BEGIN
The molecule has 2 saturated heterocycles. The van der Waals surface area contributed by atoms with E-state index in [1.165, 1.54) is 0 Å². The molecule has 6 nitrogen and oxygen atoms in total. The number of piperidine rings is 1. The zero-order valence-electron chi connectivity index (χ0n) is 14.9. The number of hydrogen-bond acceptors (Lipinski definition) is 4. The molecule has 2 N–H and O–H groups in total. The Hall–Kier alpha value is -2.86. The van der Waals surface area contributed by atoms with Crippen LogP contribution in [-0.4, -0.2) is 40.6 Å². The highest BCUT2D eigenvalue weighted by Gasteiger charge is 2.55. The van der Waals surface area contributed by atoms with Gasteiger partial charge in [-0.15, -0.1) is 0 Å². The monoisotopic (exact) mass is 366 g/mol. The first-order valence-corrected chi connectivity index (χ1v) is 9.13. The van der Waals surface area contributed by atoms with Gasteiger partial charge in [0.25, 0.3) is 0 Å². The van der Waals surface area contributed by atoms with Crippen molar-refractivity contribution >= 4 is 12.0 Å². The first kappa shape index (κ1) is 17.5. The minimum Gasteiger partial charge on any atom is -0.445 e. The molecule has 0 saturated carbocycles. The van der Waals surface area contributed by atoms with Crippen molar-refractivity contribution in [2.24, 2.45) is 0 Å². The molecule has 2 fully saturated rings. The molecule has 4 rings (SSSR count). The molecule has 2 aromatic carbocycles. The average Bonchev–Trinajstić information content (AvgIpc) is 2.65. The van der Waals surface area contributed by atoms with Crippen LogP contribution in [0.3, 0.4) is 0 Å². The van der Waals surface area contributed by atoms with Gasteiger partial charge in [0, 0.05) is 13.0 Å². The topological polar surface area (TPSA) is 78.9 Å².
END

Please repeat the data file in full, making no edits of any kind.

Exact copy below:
The molecule has 2 saturated heterocycles. The van der Waals surface area contributed by atoms with E-state index in [1.165, 1.54) is 0 Å². The molecule has 6 nitrogen and oxygen atoms in total. The number of piperidine rings is 1. The zero-order valence-electron chi connectivity index (χ0n) is 14.9. The number of hydrogen-bond acceptors (Lipinski definition) is 4. The molecule has 2 N–H and O–H groups in total. The Hall–Kier alpha value is -2.86. The van der Waals surface area contributed by atoms with Crippen LogP contribution in [-0.4, -0.2) is 40.6 Å². The highest BCUT2D eigenvalue weighted by Gasteiger charge is 2.55. The van der Waals surface area contributed by atoms with Gasteiger partial charge in [-0.15, -0.1) is 0 Å². The monoisotopic (exact) mass is 366 g/mol. The first-order valence-corrected chi connectivity index (χ1v) is 9.13. The van der Waals surface area contributed by atoms with Gasteiger partial charge in [0.25, 0.3) is 0 Å². The van der Waals surface area contributed by atoms with Crippen molar-refractivity contribution >= 4 is 12.0 Å². The first kappa shape index (κ1) is 17.5. The minimum Gasteiger partial charge on any atom is -0.445 e. The molecule has 0 saturated carbocycles. The van der Waals surface area contributed by atoms with Crippen molar-refractivity contribution in [2.24, 2.45) is 0 Å². The molecule has 2 fully saturated rings. The molecule has 4 rings (SSSR count). The molecule has 2 aromatic carbocycles. The average Bonchev–Trinajstić information content (AvgIpc) is 2.65. The van der Waals surface area contributed by atoms with Crippen LogP contribution in [0.3, 0.4) is 0 Å². The van der Waals surface area contributed by atoms with Gasteiger partial charge in [0, 0.05) is 13.0 Å². The topological polar surface area (TPSA) is 78.9 Å².